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 Yosette La Flesche (Suzette) Tibbles  (1854 - 1903)

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Lived/Active: Nebraska      Known for: illustration and painting

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Yosette (Suzette) La Flesche is primarily known as Yosette La Flesche (Suzette) Tibbles

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Susette La Flesche Tibbles
An example of work by Yosette (Suzette) La Flesche
Artwork images are copyright of the artist or assignee
This biography from the Archives of AskART:
In 1854 "Bright Eyes" or the Omaha name "Instha Theamba" was born in Bellevue, Nebraska to Joseph La Flesche "Iron Eye" or "Instramaza" (1822-1889) and Mary Gale (1829-1909) "The One Woman" or "Hinnuagsnun" from the Omaha tribe.

La Flesche was educated in the mission school until fifteen when she attended four years of college at Elizabeth, New Jersey. In 1873 she returned to teach at the reservation school. She was known for her interpretive work for the Ponca tribe in the habeas corpus case where she met her future husband, Thomas H. Tibbles. He was a reporter for a Nebraska newspaper. They married in 1882.

Susette "Bright Eyes" traveled for many years lecturing in Europe and the United States pleading the cause of the Native American. She was well received throughout the world by nobility and treasured her autograph book. One erroneously reported story was Longfellow wrote the poem originally about "Bright Eyes". The real story is upon meeting Henry Wadsworth Longfellow, the author turned to the others present and said "this is Minnehaha". This simple statement opened many doors for "Bright Eyes" because of the popularity of the poem. Longfellow's poem was published in 1855 and "Bright Eyes" was born in 1854.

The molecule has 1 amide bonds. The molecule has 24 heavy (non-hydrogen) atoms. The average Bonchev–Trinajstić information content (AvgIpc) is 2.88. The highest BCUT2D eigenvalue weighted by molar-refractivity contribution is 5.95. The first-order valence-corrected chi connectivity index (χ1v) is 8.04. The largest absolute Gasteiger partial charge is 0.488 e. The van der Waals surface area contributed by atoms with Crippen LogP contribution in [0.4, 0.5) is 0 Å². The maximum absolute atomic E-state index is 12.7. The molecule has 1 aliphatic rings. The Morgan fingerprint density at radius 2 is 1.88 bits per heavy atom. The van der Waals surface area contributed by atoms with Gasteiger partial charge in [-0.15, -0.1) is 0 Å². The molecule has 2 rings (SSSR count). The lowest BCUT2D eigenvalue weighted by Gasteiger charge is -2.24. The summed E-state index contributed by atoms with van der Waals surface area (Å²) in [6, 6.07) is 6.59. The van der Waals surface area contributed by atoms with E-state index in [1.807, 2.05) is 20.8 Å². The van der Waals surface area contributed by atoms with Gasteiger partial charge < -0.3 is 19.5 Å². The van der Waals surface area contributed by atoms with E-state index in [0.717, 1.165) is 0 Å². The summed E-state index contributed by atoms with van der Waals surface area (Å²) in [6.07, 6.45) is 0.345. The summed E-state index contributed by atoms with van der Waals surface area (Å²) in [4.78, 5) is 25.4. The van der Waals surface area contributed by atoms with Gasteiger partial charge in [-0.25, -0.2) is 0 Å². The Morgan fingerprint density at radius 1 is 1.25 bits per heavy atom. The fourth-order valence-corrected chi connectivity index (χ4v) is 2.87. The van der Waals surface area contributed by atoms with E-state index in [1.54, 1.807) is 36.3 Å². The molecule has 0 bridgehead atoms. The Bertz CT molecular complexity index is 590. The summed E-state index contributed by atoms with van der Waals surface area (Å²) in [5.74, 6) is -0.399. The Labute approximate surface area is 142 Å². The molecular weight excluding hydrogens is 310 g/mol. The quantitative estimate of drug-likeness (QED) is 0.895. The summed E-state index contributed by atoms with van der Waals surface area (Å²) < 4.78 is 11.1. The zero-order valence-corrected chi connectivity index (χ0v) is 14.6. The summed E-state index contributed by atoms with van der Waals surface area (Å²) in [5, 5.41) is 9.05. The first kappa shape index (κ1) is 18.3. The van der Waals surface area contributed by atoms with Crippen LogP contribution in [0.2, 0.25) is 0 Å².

When she retired from public speaking "Bright Eyes" moved to Lincoln, Nebraska. She studied art at the University of Nebraska-Lincoln and painted many pictures "Bright Eyes" illustrated "Oo-Mah-Ha Ta-Wa-The" a book written by Fannie Reed Giffen published in 1898. The books preface reads "the illustrations are believed to be the first artistic work by an American Indian ever published".

"Bright Eyes" was the symbol of the Native American Maiden, public speaker, author, artist and defender of Native Americans. The child of "Iron Eyes" the man who said "God has given us the hands with which we can worklook back on the lives of your fathers and grandfathers; then look at yourselves and see how far you have gone ahead, and seeing this, do not stop and turn back to them, but go forward." Quote from Iron Eyes Family The Children of Joseph La Flesche by Norman Kidd Green.

(Picture of Susette La Flesche Tibblea courtesy of the Nebraska State Historical Society)


Written and submitted November 2004 by Janet G. Smith, art historian, art authenticator and independent curator

Sources include:

Green, Norman Kidd, Iron Eyes Family The Children of Joseph La Flesche, 1969, Johnsen Publishing Company, Lincoln, NE, p.214.

Bucklin, Clarissa, Nebraska Art and Artist, School of Fine Arts, 1932 The University of Nebraska-Lincoln, Nebraska p 15-16

Diffendal, Anne P, Women in Nebraska History, 1984 Nebraska Department of Education, Nebraska page 216

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One of the first documented female artists in Nebraska, Susette Tibbles (also known as Yosette) was an Omaha Indian who had the English name of Bright Eyes. She was born in Bellevue and had early training at a mission school and then had college education in New Jersey. She is probably best known as an interpreter of the Ponca Indians and as a public speaker, but she was also an illustrator of books. It has been written that her illustrations are the first artistic work by an American Indian ever published.

Source:
IMPACT-THE ART OF NEBRASKA WOMEN, Dora Hagge, Editor.

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